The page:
360 Radiator Shootout Summary

Posted: April 14, 2012 in Radiators
Tags: , , , , ,

As part of my “In-progress” 360 radiator testing, I’ve started this summary post where I will continue to update as radiators are tested.


A special thanks to my many sponsors:

Danger Den sponsored the Hardware Labs GTX 360 and Hardware Labs SR1 360 radiators as well as the MC-TDX waterblock.

Aqua Computers sponsored the Aqua Computer’s flow meter.

Swiftech sponsored the MCR320 QP(Quiet Power), MCR320 XP (Extreme Performance) radiators as well as the MCP-35X2 pump.

XSPC sponsored the XSPC RS360, and XSPC RX360 radiators.

Aquatuning sponsored the Alphacool NexXxoS Pro III 360Alphacool NexXxoS XT45 Full Copper 360Alphacool NexXxoS XT60 Full Copper 360, and Phobya G-Changer 360 radiators.

EK sponsored the EK Coolstream XT360 and Coolstream XTX360 radiators

Coolgate sponsored the Coolgate Single Row Acrylic 360, the HD 360, and the triple row 360.

Test Bench


Generally most radiators are low in restriction relative to your average and even lower restriction CPU block.  Also in general the double thickness radiators usually have the lowest restriction due to the additional tubes where water can flow, but there are some exceptions such as the GTX which uses thinner than typical tubes.

Thermal Performance


Well 16 radiators done and as usual with most watercooling, the differences between radiators is also very small.  When only 6 watts separates the top 11 radiators at 600RPM, testing error alone does become a problem.  On the little bit of error checking I’ve done on a few radiators I am seeing in the neighborhood of 2-3 watt error present in my trendline results.  You should also consider the scale of those 6 watts when a very small thing like switching out your pump from a D5 to DDC could likely yeild you that 6 watts reduction in heat.


With that I would say generally the thermal performance differences are relatively small, but there are some generalities:

  • Copper Tubes are better than Brass Tubes
  • Thicker radiators generally can be tuned for a broader range of RPMs than thinner
  • Thicker radiators can perform better than thinner radiators, but the difference is not more than 5-10% typically
  • Flat tubed radiators perform better than round tubed radiators
  • Slim 30mm radiators can be tuned to perform extremely well in specific areas, but generally that means loosing more in the opposite area (ie a high speed tuned slim radiator won’t perform well at slow speeds)
  • Build quality does vary and here you do get what you pay for.
  • In performance, you don’t get what you pay for.
Bang for the Buck
I’ve always been one for emphasizing value, and with results this tight, the lower the cost the more bang for the buck. The XSPC RS360 being the lowest price rad holds a very high benefit/cost across the board.  While not quite as cheap in price, the Swiftech MCR320XP gets high marks for being more value oriented and maintaining awesome performance in the mid/high speed ranges.  The Alphacool ST30 is similar in being an amazing value rad, but optimized for slower speed fans.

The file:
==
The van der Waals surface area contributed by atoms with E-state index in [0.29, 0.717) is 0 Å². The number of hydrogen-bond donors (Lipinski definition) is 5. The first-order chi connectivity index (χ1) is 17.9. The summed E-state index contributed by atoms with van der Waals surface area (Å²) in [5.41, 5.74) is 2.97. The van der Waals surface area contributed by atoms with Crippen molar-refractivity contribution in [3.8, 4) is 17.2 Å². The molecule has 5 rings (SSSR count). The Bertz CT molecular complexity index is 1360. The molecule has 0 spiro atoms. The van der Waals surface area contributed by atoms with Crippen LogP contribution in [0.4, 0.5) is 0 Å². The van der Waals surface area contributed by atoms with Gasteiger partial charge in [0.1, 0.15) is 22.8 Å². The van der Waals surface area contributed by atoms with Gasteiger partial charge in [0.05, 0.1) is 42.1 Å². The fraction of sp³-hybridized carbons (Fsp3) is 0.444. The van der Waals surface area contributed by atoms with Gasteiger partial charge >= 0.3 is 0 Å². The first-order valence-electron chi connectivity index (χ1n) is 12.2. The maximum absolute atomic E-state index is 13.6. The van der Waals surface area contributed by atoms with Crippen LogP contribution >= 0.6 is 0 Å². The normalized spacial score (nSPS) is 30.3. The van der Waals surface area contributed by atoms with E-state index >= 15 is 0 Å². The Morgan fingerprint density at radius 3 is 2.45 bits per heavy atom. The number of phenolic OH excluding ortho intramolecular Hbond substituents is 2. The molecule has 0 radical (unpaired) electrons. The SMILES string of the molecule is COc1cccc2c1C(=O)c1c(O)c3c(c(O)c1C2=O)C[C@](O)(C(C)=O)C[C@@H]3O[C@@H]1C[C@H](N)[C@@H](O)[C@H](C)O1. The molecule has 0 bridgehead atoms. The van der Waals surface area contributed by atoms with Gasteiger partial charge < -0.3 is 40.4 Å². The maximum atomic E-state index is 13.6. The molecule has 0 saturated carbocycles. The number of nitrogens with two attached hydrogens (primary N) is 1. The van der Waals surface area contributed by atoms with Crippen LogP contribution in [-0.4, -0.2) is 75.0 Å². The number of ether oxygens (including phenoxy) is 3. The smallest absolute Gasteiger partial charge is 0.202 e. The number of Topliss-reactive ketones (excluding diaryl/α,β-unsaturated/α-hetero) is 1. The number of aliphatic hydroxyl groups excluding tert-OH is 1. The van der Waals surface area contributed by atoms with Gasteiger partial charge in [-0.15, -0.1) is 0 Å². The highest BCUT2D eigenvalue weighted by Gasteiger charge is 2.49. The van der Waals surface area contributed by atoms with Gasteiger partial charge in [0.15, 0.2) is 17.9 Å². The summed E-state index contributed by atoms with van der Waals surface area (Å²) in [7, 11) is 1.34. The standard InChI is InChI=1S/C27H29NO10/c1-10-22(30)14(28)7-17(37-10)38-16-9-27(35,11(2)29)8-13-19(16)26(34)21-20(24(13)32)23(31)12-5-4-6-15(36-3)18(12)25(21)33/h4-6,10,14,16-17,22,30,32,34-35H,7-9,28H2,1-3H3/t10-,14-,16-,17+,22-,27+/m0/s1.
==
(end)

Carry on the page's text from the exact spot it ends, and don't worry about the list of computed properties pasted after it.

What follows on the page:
• Slow Speed Value = Alphacool ST30
  • All Around Value = XSPC RS360
  • High Speed Value = Swiftech MCR320-XP
Top Performance ($ is no object)
  •  Slow Speed Performance = Alphacool ST30, HWlabs SR-1, and the neighboring top 6 are all really really close.
  • All Around Performance = Alphacool UT60 & EK XTX are both really good all around performers
  • High Speed Performance = Swiftehc MCR320-XP, Alphacool UT60, and the EK XTX are all great higher speed performers
Best Build Quality
  • Hardware Labs GTX & SR1
  • Aquacomputers AMS
  • Several other close runners up.
Most Useful Feature Rich
  • Alphacool UT60,XT45,ST30 & Phobya G-Changer for having that screw protector feature.  Also extra ports and bleed screw on the UT60.
  • Aquacomputers AMS for the modularity features.
Most Unique
  • Aquacomputers AMS for it’s solder free and round tube construction and bare copper core
  • Coolgate Copper Radiators for their copper plating finish and the Acrylic for it’s clear end tanks.
In the end there is no one size fits all, but there are plenty of very good options and they all perform very closely to one another.  To say one wipes the floor with another is simply false when typically we’re talking single digit percentage differences and at most 20-30% difference.  Don’t expect that you can upgrade any one core size and see dramatic measurable improvements, you have to consider the finer details and want a change in areas outside of performance.


  1. Tingez says:

    VERY interesting indeed Martin. That has given me food for thought when i am recommending a RAD. to my customers most of which think a thicker RAD. is always better.

    • Martinm210 says:

      Thanks, Yes extra thickness isn’t always better. It does generally mean a more broad range of good performance and really can help at high speeds, but under very slow speed conditions a slim rad can do as good or better if slow enough.

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  4. strontje says:

    Martin could you also mention the thickness / exact length of the rads? IT could be usefull to add since i want to buy all UT60’s now, but i’m not sure if they 3 fit in my 900D with 2 PSU’s installed.

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